Tuesday, 4 June 2013

The Gift of an Ordinary Day

A few weeks ago, just after Mother's Day, someone I know shared on Facebook a link to a video that had recently gone viral on youtube. I watched it for the first time, lying in bed, about 10pm. I cried the whole way through it. From the other side of the bed, Hubby intently catching up on his latest arsenal/manly/hawthorn/reds/roar/philidephiaeagles/mets news made the comment 'that sounds really depressing'. But the opposite, for me at least, was true.

This video and the message it shared, resonated very deeply with me, and I have thought about it often.

The Gift of an Ordinary Day.

Katrina Kenison is the woman in the video, who has written a book entitled just that "The Gift of an Ordinary Day", and on her website, is the quote "It has taken awhile, but I certainly do know it now - the most wonderful gift I had, the gift I finally learned to cherish above all else, was the gift of all those perfectly ordinary days."

I worry sometimes, that I will have become so bogged down in the day to day life of raising to children, working, running a household, that one day I will wake up, and realise that my children have all grown up and I missed their childhood. Not because I wasn't paying attention - but because it is flying by much much too fast for my liking.

Already, as The Eldest has just turned 4, and The Youngest is about to turn 2, I am packing up all the baby stuff. Selling it, passing it on. The baby stage is now behind us and I feel melancholy - I loved having newborn babies, the smell, the feel the cuddles. I loved watching them change from that little beloved creature that only needed to eat and sleep, into a creature that was aware of it's surroundings, responded to the people around them, starting to laugh, smile, move. And now that stage is gone for us, a door that has closed, just as many many doors are just opening for my children. In many ways we are thankful for that - thankful for not breastfeeding anymore. Thankful for the children who are sleeping through, more often than not. Thankful for words they can use to explain their tears instead of the exasperated moments of 'I haven't a clue why they are crying! They've been fed / burped/ slept/ played with / cuddled / bathed and still they cry!'

Did I appreciate the baby stage enough? Was I as aware of it as I could have been? Did I appreciate the ordinariness of those days?  Looking back on the catalog of photos and how I took thousands of photos of The Eldest and then almost as many of The Youngest, I am confident I did. My babies captivated me, delighted me. I treasured every milestone but did I appreciate the uneventful days as much as I could have?

Now I have a toddler ruling my house in conjunction with a 4 year old. This is the life I have right now. My life - where there are days that do feel like they are going to last forever - and not necessarily for good reasons. Days where I wonder if 10am is too early for a glass of red, and (reluctantly) knowing it is, indulge in my coffee addiction instead. I know this life I have right now, will not last forever. In 12 months time, the 2 year old toddler stage will be behind us, and big school will be before us and more doors will have closed and even more will be opening.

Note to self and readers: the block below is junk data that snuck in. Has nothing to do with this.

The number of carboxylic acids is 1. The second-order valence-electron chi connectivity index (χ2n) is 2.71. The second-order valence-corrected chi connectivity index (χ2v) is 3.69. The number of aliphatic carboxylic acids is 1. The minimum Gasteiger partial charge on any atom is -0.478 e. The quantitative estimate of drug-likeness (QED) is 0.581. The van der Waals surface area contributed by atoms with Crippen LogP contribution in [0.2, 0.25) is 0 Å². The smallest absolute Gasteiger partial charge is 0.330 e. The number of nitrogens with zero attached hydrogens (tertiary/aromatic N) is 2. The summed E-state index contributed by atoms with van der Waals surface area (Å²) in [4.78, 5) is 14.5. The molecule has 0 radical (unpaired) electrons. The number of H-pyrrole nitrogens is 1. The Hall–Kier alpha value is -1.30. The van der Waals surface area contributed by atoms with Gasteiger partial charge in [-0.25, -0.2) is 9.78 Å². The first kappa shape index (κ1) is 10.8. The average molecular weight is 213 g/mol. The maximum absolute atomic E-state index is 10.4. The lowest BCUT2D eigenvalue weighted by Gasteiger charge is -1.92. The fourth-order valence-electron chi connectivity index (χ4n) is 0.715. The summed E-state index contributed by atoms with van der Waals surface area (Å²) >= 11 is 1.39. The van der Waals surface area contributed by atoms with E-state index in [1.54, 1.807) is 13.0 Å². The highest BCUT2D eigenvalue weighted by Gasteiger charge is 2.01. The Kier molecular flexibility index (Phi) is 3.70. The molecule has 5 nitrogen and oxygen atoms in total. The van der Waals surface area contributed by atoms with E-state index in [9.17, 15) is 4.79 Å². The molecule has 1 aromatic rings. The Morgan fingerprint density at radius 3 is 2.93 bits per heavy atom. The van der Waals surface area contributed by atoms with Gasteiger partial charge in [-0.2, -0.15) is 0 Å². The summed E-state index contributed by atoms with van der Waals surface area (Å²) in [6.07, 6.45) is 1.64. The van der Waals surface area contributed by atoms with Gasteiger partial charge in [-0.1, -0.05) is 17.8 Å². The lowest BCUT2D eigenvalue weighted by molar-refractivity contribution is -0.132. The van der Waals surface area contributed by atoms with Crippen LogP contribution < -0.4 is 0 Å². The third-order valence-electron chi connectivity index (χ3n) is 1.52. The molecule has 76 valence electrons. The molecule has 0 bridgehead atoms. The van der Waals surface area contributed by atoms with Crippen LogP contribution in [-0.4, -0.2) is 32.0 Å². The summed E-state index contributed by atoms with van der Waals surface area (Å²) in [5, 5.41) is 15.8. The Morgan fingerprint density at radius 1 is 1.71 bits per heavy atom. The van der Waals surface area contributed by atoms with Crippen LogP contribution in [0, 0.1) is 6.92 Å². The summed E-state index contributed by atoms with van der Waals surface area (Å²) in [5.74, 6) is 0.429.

Today was a perfectly ordinary day. We got up, said good bye to Daddy and ate our breakfast while watching Bananas in Pyjamas and Sesame Street. The Youngest and I got dressed and then I had to negotiate/coax/bribe The Eldest into her swimmers for a make-up lesson with her teacher from last year. Bribery required me to take them to have a coffee at the place with the red wiggles car in the local shopping centre. My coffee was full strength, their babycinos were not, and by the time we left many coffee shop patrons had witnessed full-scale war between my children and my calm and rational approach to solving the problems (negotiation/coaxing/bribery). More negotiation/coaxing needed to purchase The Eldest her much needed new boots as she was sulking about me not buying her a smoothie. Purchases complete and we headed back home to put a The Very Grumpy Youngest to bed for her day nap. The Eldest and I then headed outside for an hour of 'fun' washing the dog kennel together and doing some gardening. Somewhere along the way The Youngest woke up and the girls spent the rest of the afternoon playing babies, making coffee, swinging, sliding, jumping and quarrelling.

Will I remember that my two children loved playing in the big red wiggles car while I drank my coffee, not minding that Mumma lied about not having money to throw into making the car move? Or that The Eldest had the time of her life helping me wash the dog kennel ready to sell? That The Eldest was caught wheeling The Youngest around the house in a doll's pram, cackling like maniacs when I caught them in the hallway? Or the way Hubby and the girls hid in their cubby tent while I "searched" the house looking for them because dinner was ready? Probably not. But today I remember, and today I am not taking it for granted.

And so, I am going to try to remember each day from here on in, that the most wonderful gift that I have, is the perfectly ordinary days that I get to spend with my husband and my children. 
Jen x

Because in the end, that's what it's all about. 

Katrina Kenison's homepage

The Gift of an Ordinary Day youtube video

No comments:

Post a Comment